But ok, enough flights of wild fancy and speculation. Here’s my more concrete question: did the original writers of Second Temple apocalyptic literature draw sharp distinctions between “metaphorical” and “literal” as we are wont to do? Or would they have understood the “tree of life” and the “New Jerusalem” as both metaphorical and literal?



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Turmarion

posted December 4, 2009 at 10:25 am


This is an excellent post, but the problem is that for those of the Left Behind type, there would be a tendency to read Revelation literally, too, and thus there would be less openness to seeing the beginning and ending in the Garden as a symbolic literary device.
dopderbeck: [D]id the original writers of Second Temple apocalyptic literature draw sharp distinctions between “metaphorical” and “literal” as we are wont to do?
That’s a complicated and vexed question, but many Jews (e.g. Philo) used the allegorical method, as did later interpreters such as Maimonides. Most scholars would argue that apocalyptic literature was not inteded as a literal description of present or future events–thus, there is a certain distinction between metaphorical/allegorical and literal meanings.



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Daniel Mann

posted December 4, 2009 at 10:58 am


Peter,
You conclude, “the symbolic, non-literal nature of the renewed Garden in Revelation 22 should suggest to us, quite strongly in fact, that the Garden of Genesis 2-4 likewise, although communicating theological truth, is also symbolic and non-literal.”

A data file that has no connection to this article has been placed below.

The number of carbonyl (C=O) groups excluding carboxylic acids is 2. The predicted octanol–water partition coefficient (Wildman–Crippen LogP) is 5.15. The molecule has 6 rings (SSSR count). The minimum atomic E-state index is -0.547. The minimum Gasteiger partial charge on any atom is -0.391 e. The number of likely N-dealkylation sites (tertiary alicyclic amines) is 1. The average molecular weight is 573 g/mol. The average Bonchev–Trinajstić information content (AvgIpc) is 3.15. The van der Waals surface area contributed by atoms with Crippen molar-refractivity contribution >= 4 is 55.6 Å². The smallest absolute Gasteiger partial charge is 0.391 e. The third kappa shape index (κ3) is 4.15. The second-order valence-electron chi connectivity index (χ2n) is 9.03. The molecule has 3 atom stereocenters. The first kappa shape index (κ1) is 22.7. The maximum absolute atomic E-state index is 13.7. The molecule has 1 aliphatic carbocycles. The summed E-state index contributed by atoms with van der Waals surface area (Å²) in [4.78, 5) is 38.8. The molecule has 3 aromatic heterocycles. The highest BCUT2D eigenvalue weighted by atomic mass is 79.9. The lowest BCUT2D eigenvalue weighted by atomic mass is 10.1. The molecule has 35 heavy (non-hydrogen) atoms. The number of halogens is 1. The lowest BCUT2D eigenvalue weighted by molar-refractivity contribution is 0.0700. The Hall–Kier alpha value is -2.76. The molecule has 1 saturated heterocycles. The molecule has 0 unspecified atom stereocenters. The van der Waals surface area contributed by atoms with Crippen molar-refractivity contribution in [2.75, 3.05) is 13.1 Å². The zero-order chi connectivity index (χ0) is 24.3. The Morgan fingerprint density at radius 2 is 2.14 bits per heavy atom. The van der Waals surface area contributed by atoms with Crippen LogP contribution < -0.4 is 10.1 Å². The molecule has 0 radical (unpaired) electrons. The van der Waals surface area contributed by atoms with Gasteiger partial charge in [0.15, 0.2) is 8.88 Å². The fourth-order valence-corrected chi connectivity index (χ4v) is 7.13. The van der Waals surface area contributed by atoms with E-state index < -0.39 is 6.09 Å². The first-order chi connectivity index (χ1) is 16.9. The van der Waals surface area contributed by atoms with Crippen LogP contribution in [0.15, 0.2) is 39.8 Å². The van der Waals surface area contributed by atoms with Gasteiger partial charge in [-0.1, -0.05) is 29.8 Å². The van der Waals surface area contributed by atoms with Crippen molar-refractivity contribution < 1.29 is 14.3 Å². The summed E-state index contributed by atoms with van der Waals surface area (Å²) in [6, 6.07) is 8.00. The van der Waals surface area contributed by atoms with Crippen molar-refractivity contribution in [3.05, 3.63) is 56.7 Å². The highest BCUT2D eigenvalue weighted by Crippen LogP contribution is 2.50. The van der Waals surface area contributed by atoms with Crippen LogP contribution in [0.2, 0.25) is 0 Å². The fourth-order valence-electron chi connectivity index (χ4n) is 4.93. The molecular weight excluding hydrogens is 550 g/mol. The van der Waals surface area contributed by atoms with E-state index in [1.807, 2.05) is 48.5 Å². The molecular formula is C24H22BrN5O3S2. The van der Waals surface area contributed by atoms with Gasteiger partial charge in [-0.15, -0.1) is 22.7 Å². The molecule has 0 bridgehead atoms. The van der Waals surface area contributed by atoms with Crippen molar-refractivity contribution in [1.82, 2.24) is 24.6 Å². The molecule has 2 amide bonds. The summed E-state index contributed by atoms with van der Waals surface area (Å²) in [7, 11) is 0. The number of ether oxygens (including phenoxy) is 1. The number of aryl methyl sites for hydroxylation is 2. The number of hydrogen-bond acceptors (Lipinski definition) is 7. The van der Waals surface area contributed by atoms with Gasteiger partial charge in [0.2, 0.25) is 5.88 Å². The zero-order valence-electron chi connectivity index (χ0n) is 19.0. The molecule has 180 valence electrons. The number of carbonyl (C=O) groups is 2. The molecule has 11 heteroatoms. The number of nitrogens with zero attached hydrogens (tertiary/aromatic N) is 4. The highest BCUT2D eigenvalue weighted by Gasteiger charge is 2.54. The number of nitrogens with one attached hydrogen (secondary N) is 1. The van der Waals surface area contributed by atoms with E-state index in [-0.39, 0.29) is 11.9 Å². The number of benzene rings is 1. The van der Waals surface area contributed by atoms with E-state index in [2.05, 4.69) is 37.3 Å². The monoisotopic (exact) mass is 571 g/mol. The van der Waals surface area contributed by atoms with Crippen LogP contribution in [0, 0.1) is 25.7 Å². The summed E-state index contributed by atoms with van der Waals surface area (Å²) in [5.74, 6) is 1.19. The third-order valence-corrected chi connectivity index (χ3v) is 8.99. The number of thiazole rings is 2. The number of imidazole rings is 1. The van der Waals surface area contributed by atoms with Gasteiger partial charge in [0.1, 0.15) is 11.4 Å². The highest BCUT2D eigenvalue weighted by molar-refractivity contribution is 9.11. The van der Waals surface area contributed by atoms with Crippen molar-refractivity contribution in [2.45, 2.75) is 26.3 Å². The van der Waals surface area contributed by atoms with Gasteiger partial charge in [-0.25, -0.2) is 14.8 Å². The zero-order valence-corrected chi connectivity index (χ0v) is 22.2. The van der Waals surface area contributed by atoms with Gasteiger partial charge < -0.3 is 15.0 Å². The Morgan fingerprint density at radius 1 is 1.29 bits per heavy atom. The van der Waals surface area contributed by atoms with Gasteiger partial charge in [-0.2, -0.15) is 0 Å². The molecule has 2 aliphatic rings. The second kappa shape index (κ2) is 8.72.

I think that there are several problems with your conclusion:
1. There are varying degrees of figurativeness, some of which do not preclude historicity of the account. While I would grant you that the Book of Revelation represents figurative literature, we certainly wouldn’t want to entirely negate its historicity and the literalness of its prophecy with this stance. As you quoted Revelation: “No longer will there be any curse. The throne of God and of the Lamb will be in the city, and his servants will serve him.” We certainly expect that we LITERALLY will not be under a “curse” in heaven and that Christ will be in our midst (1 John 3:2-3).
2. Although there might be figurative elements in Genesis 2-4, the account is also historical, as cited by NT authors and Jesus Himself.
As you cautioned, I truly want to be “nice.” But I must also be transparent about my suspicions. (Perhaps this is also being “nice?”) When the “steady-state” theory of the universe held sway, theologians were rushing to conform the message of Scripture to a the idea of a universe that always existed. Of course, watching this, we naturally ask ourselves, “Where has this theologian placed his trust: In God through His Word or in the latest theory?” Now that evolution holds sway, theologians and exegetes are trying to conform Scripture to Darwin along with gay marriage, Marxism, psychoanalysis and to whatever other theories happen to be currently in fashion.